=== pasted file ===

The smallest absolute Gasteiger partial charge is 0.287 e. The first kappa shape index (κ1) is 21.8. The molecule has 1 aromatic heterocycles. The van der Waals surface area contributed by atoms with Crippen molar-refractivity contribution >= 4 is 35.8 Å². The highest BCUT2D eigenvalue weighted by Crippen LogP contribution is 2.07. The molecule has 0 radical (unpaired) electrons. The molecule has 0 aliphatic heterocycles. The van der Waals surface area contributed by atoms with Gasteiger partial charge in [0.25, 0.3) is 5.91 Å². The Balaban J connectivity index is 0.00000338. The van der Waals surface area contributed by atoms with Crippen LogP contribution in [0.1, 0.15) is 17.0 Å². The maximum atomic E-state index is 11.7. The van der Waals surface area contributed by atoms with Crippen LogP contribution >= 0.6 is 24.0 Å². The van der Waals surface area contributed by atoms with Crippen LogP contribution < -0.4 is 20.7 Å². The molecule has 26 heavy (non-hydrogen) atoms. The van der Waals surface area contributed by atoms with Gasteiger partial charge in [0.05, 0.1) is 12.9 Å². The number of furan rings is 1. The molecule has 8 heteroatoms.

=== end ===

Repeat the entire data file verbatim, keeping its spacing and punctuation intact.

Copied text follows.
The smallest absolute Gasteiger partial charge is 0.287 e. The first kappa shape index (κ1) is 21.8. The molecule has 1 aromatic heterocycles. The van der Waals surface area contributed by atoms with Crippen molar-refractivity contribution >= 4 is 35.8 Å². The highest BCUT2D eigenvalue weighted by Crippen LogP contribution is 2.07. The molecule has 0 radical (unpaired) electrons. The molecule has 0 aliphatic heterocycles. The van der Waals surface area contributed by atoms with Gasteiger partial charge in [0.25, 0.3) is 5.91 Å². The Balaban J connectivity index is 0.00000338. The van der Waals surface area contributed by atoms with Crippen LogP contribution in [0.1, 0.15) is 17.0 Å². The maximum atomic E-state index is 11.7. The van der Waals surface area contributed by atoms with Crippen LogP contribution >= 0.6 is 24.0 Å². The van der Waals surface area contributed by atoms with Crippen LogP contribution < -0.4 is 20.7 Å². The molecule has 26 heavy (non-hydrogen) atoms. The van der Waals surface area contributed by atoms with Gasteiger partial charge in [0.05, 0.1) is 12.9 Å². The number of furan rings is 1. The molecule has 8 heteroatoms.